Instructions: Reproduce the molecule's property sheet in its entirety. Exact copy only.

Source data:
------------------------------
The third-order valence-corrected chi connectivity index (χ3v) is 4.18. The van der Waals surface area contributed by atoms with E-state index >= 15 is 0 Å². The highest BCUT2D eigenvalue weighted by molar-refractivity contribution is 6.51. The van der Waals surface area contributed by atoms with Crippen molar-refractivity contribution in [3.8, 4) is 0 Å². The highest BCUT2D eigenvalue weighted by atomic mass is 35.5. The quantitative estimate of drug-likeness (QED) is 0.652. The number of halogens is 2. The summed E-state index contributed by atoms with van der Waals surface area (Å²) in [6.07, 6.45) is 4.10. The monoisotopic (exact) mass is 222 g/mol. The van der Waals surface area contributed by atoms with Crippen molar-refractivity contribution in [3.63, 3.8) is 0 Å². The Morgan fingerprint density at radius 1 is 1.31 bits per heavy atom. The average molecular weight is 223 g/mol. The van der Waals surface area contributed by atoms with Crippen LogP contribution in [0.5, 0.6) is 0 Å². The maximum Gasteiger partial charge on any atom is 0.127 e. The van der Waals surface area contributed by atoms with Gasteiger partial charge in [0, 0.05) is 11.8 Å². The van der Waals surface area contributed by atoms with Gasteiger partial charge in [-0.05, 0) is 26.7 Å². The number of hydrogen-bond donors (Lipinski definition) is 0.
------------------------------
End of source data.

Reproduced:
The third-order valence-corrected chi connectivity index (χ3v) is 4.18. The van der Waals surface area contributed by atoms with E-state index >= 15 is 0 Å². The highest BCUT2D eigenvalue weighted by molar-refractivity contribution is 6.51. The van der Waals surface area contributed by atoms with Crippen molar-refractivity contribution in [3.8, 4) is 0 Å². The highest BCUT2D eigenvalue weighted by atomic mass is 35.5. The quantitative estimate of drug-likeness (QED) is 0.652. The number of halogens is 2. The summed E-state index contributed by atoms with van der Waals surface area (Å²) in [6.07, 6.45) is 4.10. The monoisotopic (exact) mass is 222 g/mol. The van der Waals surface area contributed by atoms with Crippen molar-refractivity contribution in [3.63, 3.8) is 0 Å². The Morgan fingerprint density at radius 1 is 1.31 bits per heavy atom. The average molecular weight is 223 g/mol. The van der Waals surface area contributed by atoms with Crippen LogP contribution in [0.5, 0.6) is 0 Å². The maximum Gasteiger partial charge on any atom is 0.127 e. The van der Waals surface area contributed by atoms with Gasteiger partial charge in [0, 0.05) is 11.8 Å². The van der Waals surface area contributed by atoms with Gasteiger partial charge in [-0.05, 0) is 26.7 Å². The number of hydrogen-bond donors (Lipinski definition) is 0.